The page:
The great espionage novelist John le Carre has been writing books for close to half a century but sadly, until recently I’ve never read one. Although I’ve seen two films based on his books, the classic The Spy Who Came in from the Cold and the more recent The Constant Gardner, somehow for whatever reason his books have escaped me. Until now. Recently, a co-worker loaned me his copy of John le Carre’s The Mission Song. After letting it languish unread near my bed for several months I decided to give it a shot. After finishing it the other day I’m glad I did. For the most part the book moved quickly, held my interest and told an intriguing story of international greed and deceit.
Written in the first person, it’s the tale of Bruno Salvador, an up and coming interpreter for the British foreign service. Bruno, the son of an Irish-French Catholic Priest and a local Congolese woman, specializes in the obscure languages of eastern Congo. Whisked away one night by British agents from his wife’s formal reception, he is flown to a secret meeting on unnamed island in the North Sea. There, agents of a shadowy “syndicate” of Western multinationals and mercenaries attempt to broker an alliance between rival Congolese warlords and a charismatic reformer, (known by his nome de guerre “the Enlightened One”). As events unfold, Bruno is forced to choose between dutifully serving his paymasters and their ultimate agents in the British government or trying to do what he feels is in the best interests his former countrymen in his native Congo.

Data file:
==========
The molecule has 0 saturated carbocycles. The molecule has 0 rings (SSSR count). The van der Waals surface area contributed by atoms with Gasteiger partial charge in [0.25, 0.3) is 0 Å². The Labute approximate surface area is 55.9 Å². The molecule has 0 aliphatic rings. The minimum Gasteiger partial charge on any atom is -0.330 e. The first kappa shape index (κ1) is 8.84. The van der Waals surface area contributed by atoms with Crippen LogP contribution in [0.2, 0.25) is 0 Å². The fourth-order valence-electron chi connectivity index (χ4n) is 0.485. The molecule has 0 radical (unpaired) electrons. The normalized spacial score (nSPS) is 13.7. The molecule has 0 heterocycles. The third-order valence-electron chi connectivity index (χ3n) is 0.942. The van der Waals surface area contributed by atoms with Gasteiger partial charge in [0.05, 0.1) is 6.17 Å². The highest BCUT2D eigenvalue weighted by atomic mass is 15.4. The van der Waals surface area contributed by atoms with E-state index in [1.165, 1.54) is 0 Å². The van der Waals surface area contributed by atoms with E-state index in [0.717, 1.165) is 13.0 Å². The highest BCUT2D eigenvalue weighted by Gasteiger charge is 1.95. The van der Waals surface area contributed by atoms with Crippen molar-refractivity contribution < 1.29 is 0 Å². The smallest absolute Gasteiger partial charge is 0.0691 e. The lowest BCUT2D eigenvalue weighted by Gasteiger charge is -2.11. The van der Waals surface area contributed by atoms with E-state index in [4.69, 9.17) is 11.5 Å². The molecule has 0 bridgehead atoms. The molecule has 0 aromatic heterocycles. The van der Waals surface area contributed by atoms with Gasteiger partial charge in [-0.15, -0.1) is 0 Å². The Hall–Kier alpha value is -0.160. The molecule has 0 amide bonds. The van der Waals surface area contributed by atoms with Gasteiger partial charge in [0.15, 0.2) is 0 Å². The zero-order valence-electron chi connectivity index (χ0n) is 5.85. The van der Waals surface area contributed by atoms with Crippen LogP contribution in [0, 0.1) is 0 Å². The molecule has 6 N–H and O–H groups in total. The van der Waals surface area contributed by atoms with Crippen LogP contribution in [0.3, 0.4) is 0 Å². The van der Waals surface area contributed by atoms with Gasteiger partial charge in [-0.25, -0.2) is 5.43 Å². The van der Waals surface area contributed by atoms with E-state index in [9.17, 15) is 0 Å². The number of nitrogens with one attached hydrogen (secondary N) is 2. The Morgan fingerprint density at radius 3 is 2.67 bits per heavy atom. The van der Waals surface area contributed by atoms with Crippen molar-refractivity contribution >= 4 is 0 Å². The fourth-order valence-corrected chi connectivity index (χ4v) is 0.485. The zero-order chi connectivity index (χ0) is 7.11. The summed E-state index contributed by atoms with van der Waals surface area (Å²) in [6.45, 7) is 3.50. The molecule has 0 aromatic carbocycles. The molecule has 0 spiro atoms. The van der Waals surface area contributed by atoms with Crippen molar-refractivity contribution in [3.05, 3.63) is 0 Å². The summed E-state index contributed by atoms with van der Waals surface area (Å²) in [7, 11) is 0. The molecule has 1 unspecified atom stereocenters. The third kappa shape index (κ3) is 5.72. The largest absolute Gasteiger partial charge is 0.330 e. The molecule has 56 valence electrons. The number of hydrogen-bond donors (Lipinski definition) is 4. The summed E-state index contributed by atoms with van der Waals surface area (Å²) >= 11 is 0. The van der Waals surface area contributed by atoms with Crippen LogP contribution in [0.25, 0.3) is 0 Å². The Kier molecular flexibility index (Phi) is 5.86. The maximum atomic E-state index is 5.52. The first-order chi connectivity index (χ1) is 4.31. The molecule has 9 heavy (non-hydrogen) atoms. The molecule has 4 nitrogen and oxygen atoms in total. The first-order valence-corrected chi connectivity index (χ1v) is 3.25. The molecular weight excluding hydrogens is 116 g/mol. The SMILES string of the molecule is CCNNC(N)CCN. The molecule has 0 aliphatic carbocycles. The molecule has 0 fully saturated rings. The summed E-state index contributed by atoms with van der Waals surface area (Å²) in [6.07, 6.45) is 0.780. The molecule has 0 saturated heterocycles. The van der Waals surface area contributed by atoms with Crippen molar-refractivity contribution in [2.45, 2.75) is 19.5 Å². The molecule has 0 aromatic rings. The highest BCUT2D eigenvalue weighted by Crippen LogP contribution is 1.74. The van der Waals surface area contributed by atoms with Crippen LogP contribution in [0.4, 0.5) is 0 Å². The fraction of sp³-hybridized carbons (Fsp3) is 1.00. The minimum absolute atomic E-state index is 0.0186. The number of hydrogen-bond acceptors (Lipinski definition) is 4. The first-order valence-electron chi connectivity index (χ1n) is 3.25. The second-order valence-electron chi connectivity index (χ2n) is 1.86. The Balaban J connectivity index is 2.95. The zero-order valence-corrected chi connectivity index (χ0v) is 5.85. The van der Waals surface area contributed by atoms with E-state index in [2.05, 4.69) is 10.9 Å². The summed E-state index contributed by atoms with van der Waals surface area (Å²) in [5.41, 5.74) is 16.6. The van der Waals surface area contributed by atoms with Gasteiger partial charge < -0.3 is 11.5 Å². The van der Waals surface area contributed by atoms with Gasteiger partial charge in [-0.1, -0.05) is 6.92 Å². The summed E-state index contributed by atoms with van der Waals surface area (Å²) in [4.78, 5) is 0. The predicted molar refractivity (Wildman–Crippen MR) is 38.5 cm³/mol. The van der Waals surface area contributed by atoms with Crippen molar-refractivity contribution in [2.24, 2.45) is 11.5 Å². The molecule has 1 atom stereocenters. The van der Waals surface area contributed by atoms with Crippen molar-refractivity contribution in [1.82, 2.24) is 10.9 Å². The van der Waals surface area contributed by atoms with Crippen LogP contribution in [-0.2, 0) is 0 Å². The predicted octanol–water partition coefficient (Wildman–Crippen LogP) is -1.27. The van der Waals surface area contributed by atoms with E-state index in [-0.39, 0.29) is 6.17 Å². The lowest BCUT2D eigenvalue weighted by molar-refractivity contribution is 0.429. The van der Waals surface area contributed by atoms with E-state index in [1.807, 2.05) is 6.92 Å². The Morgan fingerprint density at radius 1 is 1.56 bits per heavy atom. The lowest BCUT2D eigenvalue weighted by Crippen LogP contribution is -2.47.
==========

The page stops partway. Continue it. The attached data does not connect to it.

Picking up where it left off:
Although things get a bit convoluted toward the last third of the book, overall I thought le Carre’s novel was fairly entertaining and made for a nice break from all the nonfiction I’ve been reading of late. The Mission Song contains its share of betrayal and loss of innocence, just as one would expect from le Carre. Some readers might spot a few of le Carre’s allusions to the infamous Dreyfus Affair which rocked France during the turn of the last century. The Mission Song left me wanting to read more books about the plight of Africa. I think the perfect follow-up book would be Africa’s World War: Congo, the Rwandan Genocide and the Making of a Continental Catastrophe by Gerard Prunier. I’ve been wanting to read Prunier’s book ever since I saw it featured in a “Library Loot” posting on Eva’s A Striped Armchair.
By the way, in case you like audio books, I discovered there’s an audio version of this read by Nigerian-born British actor David Oyelowo, who played Danny on the BBC series Spooks, ( called MI-5 here in the States).